Plant Disease Management Handbook

Note These plants do not have a lot of problems and only a few samples have ever come into the OSU Plant Clinic. Cold winter temperatures well below freezing can cause minor bronzing to browning of leaves or serious defoliation depending on the weather conditions. Leaf browning can also occur to plants in full sun. Time of symptom development will help identify the cause. In some situations, plants in poorly drained areas may develop root rot.

Cause Perreniporia subacida, a fungus, causes yellow root rot of several conifer species in Oregon and Washington. It is usually found on suppressed or weakened trees. It is rarely seen in vigorous trees. Hosts other than western red cedar include Douglas-fir, western hemlock, mountain hemlock, lodgepole pine, larch, and grand fir. Most infection results from contact by colonized roots with susceptible roots. Tree roots that are severely stressed appear to be most susceptible to infection and decay.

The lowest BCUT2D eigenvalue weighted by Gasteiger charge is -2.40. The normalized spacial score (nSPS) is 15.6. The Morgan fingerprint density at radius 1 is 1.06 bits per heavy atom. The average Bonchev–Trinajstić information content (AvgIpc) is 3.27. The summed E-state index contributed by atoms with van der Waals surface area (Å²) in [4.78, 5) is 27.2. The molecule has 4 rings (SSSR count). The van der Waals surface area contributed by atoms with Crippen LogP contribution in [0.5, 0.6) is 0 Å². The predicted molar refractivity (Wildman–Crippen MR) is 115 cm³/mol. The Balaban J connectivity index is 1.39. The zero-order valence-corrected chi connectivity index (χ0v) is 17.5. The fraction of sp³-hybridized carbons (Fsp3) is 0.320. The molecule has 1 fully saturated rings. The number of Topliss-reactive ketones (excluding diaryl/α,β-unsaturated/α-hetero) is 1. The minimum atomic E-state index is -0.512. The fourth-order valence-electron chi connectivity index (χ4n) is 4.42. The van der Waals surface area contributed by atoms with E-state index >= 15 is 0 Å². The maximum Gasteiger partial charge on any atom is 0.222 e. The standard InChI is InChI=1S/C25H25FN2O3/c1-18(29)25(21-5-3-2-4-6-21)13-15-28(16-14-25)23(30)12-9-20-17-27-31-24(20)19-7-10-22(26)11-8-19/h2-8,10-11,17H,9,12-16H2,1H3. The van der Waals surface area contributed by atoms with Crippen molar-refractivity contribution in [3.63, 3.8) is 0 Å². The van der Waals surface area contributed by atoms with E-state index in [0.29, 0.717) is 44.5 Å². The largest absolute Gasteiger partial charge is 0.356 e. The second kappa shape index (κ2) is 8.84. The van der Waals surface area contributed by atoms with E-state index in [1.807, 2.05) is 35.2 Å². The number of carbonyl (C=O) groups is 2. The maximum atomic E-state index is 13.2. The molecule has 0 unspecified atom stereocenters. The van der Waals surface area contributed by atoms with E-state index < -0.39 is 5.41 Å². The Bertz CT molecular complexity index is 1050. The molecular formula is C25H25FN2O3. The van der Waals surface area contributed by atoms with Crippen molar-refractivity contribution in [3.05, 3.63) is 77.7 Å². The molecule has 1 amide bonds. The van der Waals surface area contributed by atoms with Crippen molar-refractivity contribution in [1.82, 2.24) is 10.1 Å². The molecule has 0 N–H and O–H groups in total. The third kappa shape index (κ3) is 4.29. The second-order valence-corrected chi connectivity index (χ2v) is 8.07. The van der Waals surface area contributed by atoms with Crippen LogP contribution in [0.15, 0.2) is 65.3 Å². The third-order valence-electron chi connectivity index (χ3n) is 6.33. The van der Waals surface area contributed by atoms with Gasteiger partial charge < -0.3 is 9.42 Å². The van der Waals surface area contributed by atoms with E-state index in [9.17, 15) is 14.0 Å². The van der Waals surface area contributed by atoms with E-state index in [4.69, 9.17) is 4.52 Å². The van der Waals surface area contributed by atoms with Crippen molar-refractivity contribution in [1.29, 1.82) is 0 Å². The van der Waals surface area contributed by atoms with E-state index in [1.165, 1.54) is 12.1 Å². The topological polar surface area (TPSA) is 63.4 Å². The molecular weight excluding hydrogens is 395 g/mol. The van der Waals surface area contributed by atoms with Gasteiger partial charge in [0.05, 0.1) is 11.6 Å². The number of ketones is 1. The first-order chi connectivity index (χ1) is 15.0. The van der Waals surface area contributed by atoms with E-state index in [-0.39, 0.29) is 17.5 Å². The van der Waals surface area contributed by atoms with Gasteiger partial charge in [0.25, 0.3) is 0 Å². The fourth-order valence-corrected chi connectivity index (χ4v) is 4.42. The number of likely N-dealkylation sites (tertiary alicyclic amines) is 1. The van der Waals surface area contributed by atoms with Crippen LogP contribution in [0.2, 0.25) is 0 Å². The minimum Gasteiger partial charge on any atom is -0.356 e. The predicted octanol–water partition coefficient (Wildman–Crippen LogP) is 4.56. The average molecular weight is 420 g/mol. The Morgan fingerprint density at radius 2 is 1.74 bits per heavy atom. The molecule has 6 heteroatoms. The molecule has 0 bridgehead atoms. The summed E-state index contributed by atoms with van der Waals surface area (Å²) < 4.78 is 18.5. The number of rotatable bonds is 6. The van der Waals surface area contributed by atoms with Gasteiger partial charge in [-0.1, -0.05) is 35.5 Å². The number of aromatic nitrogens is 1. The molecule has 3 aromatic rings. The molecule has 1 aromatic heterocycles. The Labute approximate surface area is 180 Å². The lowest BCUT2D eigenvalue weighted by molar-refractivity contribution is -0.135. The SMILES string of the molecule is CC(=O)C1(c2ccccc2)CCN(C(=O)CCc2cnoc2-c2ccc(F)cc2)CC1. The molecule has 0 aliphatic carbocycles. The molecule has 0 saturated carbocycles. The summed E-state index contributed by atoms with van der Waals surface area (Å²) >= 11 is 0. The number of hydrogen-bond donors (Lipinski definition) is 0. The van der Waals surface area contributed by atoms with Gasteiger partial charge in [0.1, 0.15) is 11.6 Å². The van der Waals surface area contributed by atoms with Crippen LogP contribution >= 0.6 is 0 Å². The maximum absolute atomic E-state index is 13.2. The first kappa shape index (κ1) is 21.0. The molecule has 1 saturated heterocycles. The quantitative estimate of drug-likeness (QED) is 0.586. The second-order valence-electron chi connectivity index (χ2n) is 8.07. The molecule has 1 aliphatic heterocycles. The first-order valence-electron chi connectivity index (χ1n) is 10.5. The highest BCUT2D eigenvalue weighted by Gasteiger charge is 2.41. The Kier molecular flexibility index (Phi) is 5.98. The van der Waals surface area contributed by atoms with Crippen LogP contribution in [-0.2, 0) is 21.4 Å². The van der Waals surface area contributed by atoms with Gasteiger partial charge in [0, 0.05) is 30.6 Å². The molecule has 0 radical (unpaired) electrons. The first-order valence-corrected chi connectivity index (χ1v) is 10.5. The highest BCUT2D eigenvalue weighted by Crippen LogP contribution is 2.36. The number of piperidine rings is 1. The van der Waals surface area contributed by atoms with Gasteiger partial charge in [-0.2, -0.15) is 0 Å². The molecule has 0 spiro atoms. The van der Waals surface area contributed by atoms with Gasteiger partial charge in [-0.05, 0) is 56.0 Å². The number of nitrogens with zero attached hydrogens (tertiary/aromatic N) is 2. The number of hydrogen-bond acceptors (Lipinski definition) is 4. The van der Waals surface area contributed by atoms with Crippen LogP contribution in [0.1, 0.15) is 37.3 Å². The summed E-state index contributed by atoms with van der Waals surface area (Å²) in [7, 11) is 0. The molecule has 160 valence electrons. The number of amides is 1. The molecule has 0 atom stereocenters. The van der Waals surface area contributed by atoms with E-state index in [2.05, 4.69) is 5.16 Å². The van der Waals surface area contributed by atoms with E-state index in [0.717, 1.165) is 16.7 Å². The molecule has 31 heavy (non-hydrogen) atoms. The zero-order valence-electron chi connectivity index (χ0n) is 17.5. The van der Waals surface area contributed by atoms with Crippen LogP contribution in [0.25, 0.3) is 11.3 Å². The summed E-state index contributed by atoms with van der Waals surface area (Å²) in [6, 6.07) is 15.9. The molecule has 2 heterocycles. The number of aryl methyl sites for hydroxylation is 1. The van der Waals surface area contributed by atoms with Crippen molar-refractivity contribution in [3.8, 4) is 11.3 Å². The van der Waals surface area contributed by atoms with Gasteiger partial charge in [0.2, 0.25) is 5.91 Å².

Cause Fusarium oxysporum f. sp. conglutinans) causes yellows of cabbage and other members of Brassicaceae. This fungus survives in soil as durable resting structures known as chlamydospores which can survive years between hosts. This pathogen can be spread through soil movement on equipment, tools, and footwear as well as infested soil being windborne or waterborne.



By C. M. Ocamb

Cause 'Blackberry Collapse' has appeared in commercial 'Columbia Star' and 'Black Diamond' fields in the Willamette Valley of Oregon. Other names for this disease may include "Cane wilt and canker". The fungi Gnomoniopsis idaeicola, Kalmusia coniothyrium (the cane blight pathogen) and Botrytis sp. have been associated with these collapsed plants and can cause cane lesions. Necrosis was largest on canes inoculated with G. idaeicola.

Note There have been very few beech samples sent into the OSU Plant Clinic. One nursery sample had a Phoma leaf spot diagnosis and there was a diagnosis of Phytophthora and another of Phomopsis. Mature trees in the landscape have been noted to decline in droughty or low soil moisture conditions. Overall, beech diseases are not an important issue in the PNW.